In that context, Section 5 and 16 of the Finance Bill in particular are very welcome. Section 5 extends the provisions in the Finance Bill of last year and, as I read it, it provides for 100 per cent. income-tax remission on profits derived from exports, over and above the profits of the company in the standard period, which is the year ended 30th September, 1956. Section 5, in addition, provides, that profits on the sale of goods exported out of the State can be computed. It also provides that income-tax referable to profits on exports shall be reduced to 25 per cent. In other words, by Section 5, the Minister is carrying that out on either of two bases, either on the basis of 25 per cent. remission on profits derived from exports or on the basis of 100 per cent. remission on profits derived over and above the profits of a standard period. He has provided there a real encouragement for industrialists who wish to go into the export market. The other section I mentioned, Section 16, merely is the same provision in regard to corporation profits tax. That is a big inducement to people to go into the export market. That is a fiscal encouragement.

The other encouragement towards greater industrial investment and greater export from that industrial investment must come in the form of capital investment from external sources. The Minister has there provided the inducement to people to export.The next question must be to get the risk capital to provide the industry for that export. I am afraid that risk capital is probably not to be found here to the extent we would like, the risk capital is probably not here to provide the exports really necessary to tackle our problem.

In that context, the recent announcement that the Minister for Industry and Commerce is contemplating an amendment of the Control of Manufactures Act is welcome. I should like to cross swords with Senator O'Brien on some of what he said here last evening in regard to that matter. Senator O'Brien implied that the present Government had seen at last the error of its ways in passing that Act in 1932. I think the Senator is wrong. In the context of the situation in this country in 1932, that Act was very necessary. It was an Act designed by a young State, which a young State felt necessary to give proper control to Irishmen in industry, providing goods for the Irish market in their own country.In the environment of 1932, it was very desirable.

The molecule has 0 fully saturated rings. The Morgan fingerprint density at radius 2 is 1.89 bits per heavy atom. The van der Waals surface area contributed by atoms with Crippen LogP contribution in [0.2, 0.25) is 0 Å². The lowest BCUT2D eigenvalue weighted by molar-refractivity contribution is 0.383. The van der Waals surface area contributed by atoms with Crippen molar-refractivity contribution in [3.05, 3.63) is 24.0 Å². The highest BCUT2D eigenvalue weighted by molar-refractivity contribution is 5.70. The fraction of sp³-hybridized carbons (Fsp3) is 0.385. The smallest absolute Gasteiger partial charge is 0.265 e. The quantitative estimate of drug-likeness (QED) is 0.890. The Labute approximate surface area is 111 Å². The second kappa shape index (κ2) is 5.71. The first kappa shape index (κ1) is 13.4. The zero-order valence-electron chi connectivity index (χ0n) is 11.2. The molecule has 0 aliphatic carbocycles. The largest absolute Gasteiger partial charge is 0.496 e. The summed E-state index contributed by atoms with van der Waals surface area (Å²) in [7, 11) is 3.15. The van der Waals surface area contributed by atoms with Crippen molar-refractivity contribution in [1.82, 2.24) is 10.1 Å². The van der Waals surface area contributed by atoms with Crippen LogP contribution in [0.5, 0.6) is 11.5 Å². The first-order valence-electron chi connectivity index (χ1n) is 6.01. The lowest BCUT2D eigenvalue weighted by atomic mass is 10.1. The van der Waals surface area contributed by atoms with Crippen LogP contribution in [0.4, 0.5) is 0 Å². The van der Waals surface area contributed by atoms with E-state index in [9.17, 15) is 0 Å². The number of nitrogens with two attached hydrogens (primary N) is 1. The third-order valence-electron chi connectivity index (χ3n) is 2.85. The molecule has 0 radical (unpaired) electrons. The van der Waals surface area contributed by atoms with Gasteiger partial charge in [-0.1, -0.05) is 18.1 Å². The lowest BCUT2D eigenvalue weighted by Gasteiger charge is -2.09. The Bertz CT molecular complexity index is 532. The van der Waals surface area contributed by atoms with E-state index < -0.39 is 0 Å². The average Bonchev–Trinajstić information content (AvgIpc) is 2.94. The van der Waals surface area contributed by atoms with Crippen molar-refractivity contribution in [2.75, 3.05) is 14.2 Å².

That Act has ensured that the control of industry providing for the home market will be in the hands of Irishmen.Senator O'Brien is wrong in saying that the Government has "seen the error of its ways". The Act was right and proper in 1932, but I think it is not a relevant Act in 1957 or for 1958, or the future. That is the view which the present Government is taking in regard to that Act, that, in 1957, it is not suited to our needs. That is why its amendment is under consideration.That is very important, since most people will agree that the risk capital for rapid industrial development is not available here.

In that, there is hope for the future. The fact that in this Bill there is an inducement to people to engage in export, by means of a 25 per cent. or 100 per cent. income-tax remission, coupled with the proposed amendment of the Control of Manufactures Act, should induce both people at home to export more and people outside to come in and provide industries here for the export market.

There is one question I should like to ask the Minister before I finish. I read in the newspapers to-day that he stated yesterday in the Dáil that these fiscal measures in this Finance Bill would mean that a new industrialist starting a fresh industry would get 100 per cent. remission of income-tax on profits derived from export. As I see the Bill at the moment, Sections 5 and 16 relate only to this specified or standard period — ending in September, 1956. Is it true that a new industrialist starting a new industry, geared entirely for export, will get 100 per cent. remission of income-tax on all profits derived from those exports? That is the only query I should like to ask the Minister.